Congratulations are in order for Hamilton County educators, students and parents:
At long last, our students posted learning gains so high that the district ranked second in the state only to Williamson County in terms of overall student growth — what our youngsters learned year over year — for the 2018-19 school year.
These academic gains are "historic," according to local and state school officials. Alongside the county and city mayors and other local officials, Superintendent Bryan Johnson announced that Hamilton County Schools earned the highest designation possible — a Level 5 — based on the 2018-19 TNReady test results and Tennessee Value-Added Assessment Scores (TVAAS).
What does this mean? It means more students are getting the knowledge they need to be successful and are being better prepared for the future. School board member Jenny Hill, of District 6, gave it specifics: "It means that more first graders are prepared for second grade, it means that 10th-graders are more prepared for ACT prep, it means that seniors are more prepared for college and their futures."
But before we get carried away, it's imperative to acknowledge that also across the board, our students are far, far behind where they should be from grade-level standpoints. For that matter, so are most other Tennessee students. And this is still unacceptable.
Consider: In this last school year — the one these results represent — only 33.4% of students in Hamilton County between grades 3 and 8 were reading on grade level, up from 33.2% the year before. Math grade-level showings are only slightly better, with 43.2% testing on or above grade level — up from 35.6%.
Make no mistake: We're proud of our students, teachers, parents, school administrators.
But we want more. Our students deserve more.
Much, much more.
We say this lest anyone put down their papers or switch off their computers or televisions thinking — whew! no more talk of needed extra dollars to grow our school operating funds, and no more talk of tax increases.
As hard as it may be to let go of that notion, talking about more is a necessity.
We must understand where we are and how much further we must climb.
It has been gratifying to see that in his first two years, Johnson — with the help of community efforts — has turned school momentum around to bring our system from generally Level 1 growth rankings to these new Level 5 rankings — even without extra money beyond the normal county tax growth in sales and property assessments. Johnson has done this with a hands-on resource reorganization and a keen eye toward analyzing state standards and breaking them down into grade-by-grade "clear learning targets" for what this day, this week's or this month's curricula are intended to teach children.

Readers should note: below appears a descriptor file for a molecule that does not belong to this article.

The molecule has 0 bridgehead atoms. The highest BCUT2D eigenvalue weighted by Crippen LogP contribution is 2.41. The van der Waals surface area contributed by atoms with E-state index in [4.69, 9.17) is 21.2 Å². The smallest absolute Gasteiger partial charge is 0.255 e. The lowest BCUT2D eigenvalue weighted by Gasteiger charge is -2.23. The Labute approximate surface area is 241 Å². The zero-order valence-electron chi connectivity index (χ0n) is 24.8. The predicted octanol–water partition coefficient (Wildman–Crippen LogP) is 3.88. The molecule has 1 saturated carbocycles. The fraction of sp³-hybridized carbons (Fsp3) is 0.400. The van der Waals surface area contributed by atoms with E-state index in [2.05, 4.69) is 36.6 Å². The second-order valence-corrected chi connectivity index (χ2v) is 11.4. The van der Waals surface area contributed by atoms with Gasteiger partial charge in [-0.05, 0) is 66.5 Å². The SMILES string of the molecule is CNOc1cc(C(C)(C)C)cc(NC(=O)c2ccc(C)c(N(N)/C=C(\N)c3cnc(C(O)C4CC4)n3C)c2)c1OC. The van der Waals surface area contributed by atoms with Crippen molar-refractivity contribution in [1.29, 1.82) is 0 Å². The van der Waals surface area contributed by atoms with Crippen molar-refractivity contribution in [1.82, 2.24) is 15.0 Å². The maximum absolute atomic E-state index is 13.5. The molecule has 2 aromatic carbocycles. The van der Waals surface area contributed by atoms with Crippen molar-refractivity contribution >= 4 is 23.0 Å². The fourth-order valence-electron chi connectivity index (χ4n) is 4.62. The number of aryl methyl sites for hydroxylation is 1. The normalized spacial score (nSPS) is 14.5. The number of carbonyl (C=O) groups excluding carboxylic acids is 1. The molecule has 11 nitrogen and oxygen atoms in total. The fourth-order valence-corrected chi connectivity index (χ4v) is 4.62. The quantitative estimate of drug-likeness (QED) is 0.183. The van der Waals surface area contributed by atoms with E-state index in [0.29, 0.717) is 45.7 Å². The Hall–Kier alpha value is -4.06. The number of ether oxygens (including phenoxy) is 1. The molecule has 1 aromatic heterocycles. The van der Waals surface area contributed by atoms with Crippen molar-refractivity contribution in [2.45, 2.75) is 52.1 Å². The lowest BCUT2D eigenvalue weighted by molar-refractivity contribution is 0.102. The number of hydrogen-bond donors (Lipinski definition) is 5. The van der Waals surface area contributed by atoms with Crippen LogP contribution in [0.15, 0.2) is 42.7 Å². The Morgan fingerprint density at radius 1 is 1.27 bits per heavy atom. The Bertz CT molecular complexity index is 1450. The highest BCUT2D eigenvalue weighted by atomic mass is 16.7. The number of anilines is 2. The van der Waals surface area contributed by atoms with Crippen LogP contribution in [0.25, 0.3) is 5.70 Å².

He calls it "deconstruction" of standards, and the "clear learning targets" are posted on classroom bulletin boards as a student and teacher reminder. Example: "I'll be able to multiply single-digit numbers."
It's not teaching to the test, it's teaching to the standard, he says — which is what it takes to get to the next grade band.
More to the point, it's what it takes to give our children the skills they need to advance to the next grade, graduate, get jobs and survive in life.
In a meeting with the Times Free Press earlier this week, we asked Johnson: What is your response to a board member or a county commissioner who says: See, you could do this without any extra money. We didn't need a tax increase. (You'll recall that the county commission recently refused the county mayor's proposal for a 34-cent tax increase to better fund schools.)
Johnson answered with a sports analogy we can all understand.
"You can win a game, but you never get satisfied with just that one win. You have to think about the next week's game, the next season," he said. "This is a win for our students and teachers, but we have to think about what we're going to do to be better. and we're going to continue to invest in that. We're always trying to take ourselves up to the next level."
Johnson has proven that he and teachers and students are up to the task.
The question now is whether the community and our elected officials are up to the task.
Time will tell.